An Australian-first research initiative into the emergence and prevalence of Long COVID in primary care, and how this can be best managed in general practice, will be the focus of a new project by the Digital Health Collaborative Research Centre (DHCRC) in collaboration with Outcome Health, Macquarie University and four Primary Health Networks (PHNs).
Using deidentified General Practice data extracted through Outcome Health’s POLAR system, from 700+ practices, supporting over three million Australians across two Victorian PHNs – Eastern Melbourne PHN and South East Melbourne PHN; and two NSW PHNs – Central and Eastern Sydney PHN and South Western PHN, Macquarie University will look to understand how Long COVID is presented in general practice and treated by clinicians with the ultimate goal to develop a set of best practice recommendations surrounding Long COVID care in general practice.
The project extends a collaborative partnership between DHCRC, Outcome Health, Macquarie University and the PHNs to address areas of neglect arising from COVID-19.
DHCRC CEO Annette Schmiede welcomed the continued collaboration as a way to further understand and respond to the most devastating health crisis of our generation.
“The earlier DHCRC project by Outcome Health and Macquarie University working with the PHNs contributed to a greater understanding of how COVID-19 impacted general practice,” Ms Schmiede said. “As COVID-19 becomes a norm in clinical settings, understanding its impact on general practice will allow us to improve clinical workflows in primary care, leading to better patient outcomes.”
“This new project will look to deepen our knowledge of Long COVID. We know very little about Long COVID and as such collaborations like this are critical to deepen our understanding of the symptoms and ultimately provide better care to the growing number of Australians that experience Long COVID.”
Outcome Health Director of Research Associate Professor Chris Pearce said General Practitioners (GPs) are on the front line dealing with Long COVID but there is very little understanding or support to help diagnose, let alone treat patients exhibiting with what can be a broad array of symptoms.
“The challenge is that evidence-based research in Long COVID is limited, which in turn leads to minimal awareness around the condition. By more deeply understanding how GPs identify and classify Long COVID we can increase the evidence pool in this area and in turn advance research in Long COVID,” Associate Professor Pearce said.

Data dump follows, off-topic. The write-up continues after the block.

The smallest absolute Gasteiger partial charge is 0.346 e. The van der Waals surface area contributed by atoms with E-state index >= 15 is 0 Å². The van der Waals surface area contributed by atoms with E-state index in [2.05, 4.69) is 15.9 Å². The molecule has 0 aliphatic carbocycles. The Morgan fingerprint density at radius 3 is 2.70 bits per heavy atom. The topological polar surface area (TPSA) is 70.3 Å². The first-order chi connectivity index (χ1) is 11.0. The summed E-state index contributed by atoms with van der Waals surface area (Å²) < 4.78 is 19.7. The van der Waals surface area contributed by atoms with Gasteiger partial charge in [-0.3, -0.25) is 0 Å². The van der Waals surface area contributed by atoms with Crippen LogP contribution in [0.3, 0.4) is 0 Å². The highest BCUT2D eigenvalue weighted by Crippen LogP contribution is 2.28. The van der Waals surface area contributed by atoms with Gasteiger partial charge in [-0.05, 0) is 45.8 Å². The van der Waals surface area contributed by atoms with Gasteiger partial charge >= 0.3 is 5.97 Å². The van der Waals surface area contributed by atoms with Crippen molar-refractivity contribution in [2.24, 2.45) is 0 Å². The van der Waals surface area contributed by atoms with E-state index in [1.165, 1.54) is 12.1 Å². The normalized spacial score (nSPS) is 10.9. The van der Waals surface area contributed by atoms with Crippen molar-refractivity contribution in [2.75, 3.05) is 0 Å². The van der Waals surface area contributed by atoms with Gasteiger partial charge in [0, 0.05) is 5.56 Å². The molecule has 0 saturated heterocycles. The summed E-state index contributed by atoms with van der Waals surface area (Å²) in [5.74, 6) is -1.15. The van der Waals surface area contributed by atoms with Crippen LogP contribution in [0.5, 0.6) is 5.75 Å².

“Long COVID affects each patient differently, symptoms could be respiratory, cardiac or neurological and making a direct link back to COVID as the cause is not always easy, possible or correct.”
“We are investing into this project with the hope we can support GPs in better understanding Long COVID and ultimately help them better care for their patients suffering this new, but chronic, condition.”
“Our earlier collaboration was very much in the depths of COVID-19 lockdowns and was a ground-breaking initiative to get almost real time insight into the impact of COVID,” said Macquarie University Professor Andrew Georgiou from the Australian Institute of Health Innovation.
“As we move into a period of living with COVID this will mean different things for different people and understanding what the impacts of Long COVID are, and how GPs can treat them, will be critical to the long-term health of many Australians.”
On behalf of the PHN’s Dr Galina Daraganova welcomed the partnership: “As stewards of the data, and facilitators of the relationship between GP’s and researchers, PHNs consider enabling this type of research to be important in supporting the development of General Practice and its capacity to deliver improved health outcomes to our communities.”